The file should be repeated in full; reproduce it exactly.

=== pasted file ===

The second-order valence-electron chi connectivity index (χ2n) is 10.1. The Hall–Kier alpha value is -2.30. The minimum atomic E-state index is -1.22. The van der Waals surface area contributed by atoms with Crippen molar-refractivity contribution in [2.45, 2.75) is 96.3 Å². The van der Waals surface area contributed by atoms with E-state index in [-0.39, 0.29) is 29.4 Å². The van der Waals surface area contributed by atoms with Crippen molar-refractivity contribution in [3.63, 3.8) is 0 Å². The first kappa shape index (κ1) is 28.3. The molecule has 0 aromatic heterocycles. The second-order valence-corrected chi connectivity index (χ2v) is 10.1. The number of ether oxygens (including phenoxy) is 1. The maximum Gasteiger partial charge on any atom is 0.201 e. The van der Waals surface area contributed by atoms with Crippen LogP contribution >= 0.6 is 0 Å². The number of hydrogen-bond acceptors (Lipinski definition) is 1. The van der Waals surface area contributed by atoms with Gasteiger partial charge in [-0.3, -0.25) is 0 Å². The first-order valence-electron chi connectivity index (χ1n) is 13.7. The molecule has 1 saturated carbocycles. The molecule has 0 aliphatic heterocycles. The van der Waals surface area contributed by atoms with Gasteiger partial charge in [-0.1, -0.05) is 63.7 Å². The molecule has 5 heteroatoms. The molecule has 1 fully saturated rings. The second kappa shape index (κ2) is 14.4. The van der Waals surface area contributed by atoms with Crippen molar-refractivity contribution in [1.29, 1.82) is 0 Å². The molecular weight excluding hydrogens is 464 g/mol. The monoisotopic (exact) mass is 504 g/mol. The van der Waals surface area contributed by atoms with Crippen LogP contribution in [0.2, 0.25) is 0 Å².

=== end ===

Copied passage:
The second-order valence-electron chi connectivity index (χ2n) is 10.1. The Hall–Kier alpha value is -2.30. The minimum atomic E-state index is -1.22. The van der Waals surface area contributed by atoms with Crippen molar-refractivity contribution in [2.45, 2.75) is 96.3 Å². The van der Waals surface area contributed by atoms with E-state index in [-0.39, 0.29) is 29.4 Å². The van der Waals surface area contributed by atoms with Crippen molar-refractivity contribution in [3.63, 3.8) is 0 Å². The first kappa shape index (κ1) is 28.3. The molecule has 0 aromatic heterocycles. The second-order valence-corrected chi connectivity index (χ2v) is 10.1. The number of ether oxygens (including phenoxy) is 1. The maximum Gasteiger partial charge on any atom is 0.201 e. The van der Waals surface area contributed by atoms with Crippen LogP contribution >= 0.6 is 0 Å². The number of hydrogen-bond acceptors (Lipinski definition) is 1. The van der Waals surface area contributed by atoms with Gasteiger partial charge in [-0.3, -0.25) is 0 Å². The first-order valence-electron chi connectivity index (χ1n) is 13.7. The molecule has 1 saturated carbocycles. The molecule has 0 aliphatic heterocycles. The van der Waals surface area contributed by atoms with Gasteiger partial charge in [-0.1, -0.05) is 63.7 Å². The molecule has 5 heteroatoms. The molecule has 1 fully saturated rings. The second kappa shape index (κ2) is 14.4. The van der Waals surface area contributed by atoms with Crippen molar-refractivity contribution in [1.29, 1.82) is 0 Å². The molecular weight excluding hydrogens is 464 g/mol. The monoisotopic (exact) mass is 504 g/mol. The van der Waals surface area contributed by atoms with Crippen LogP contribution in [0.2, 0.25) is 0 Å².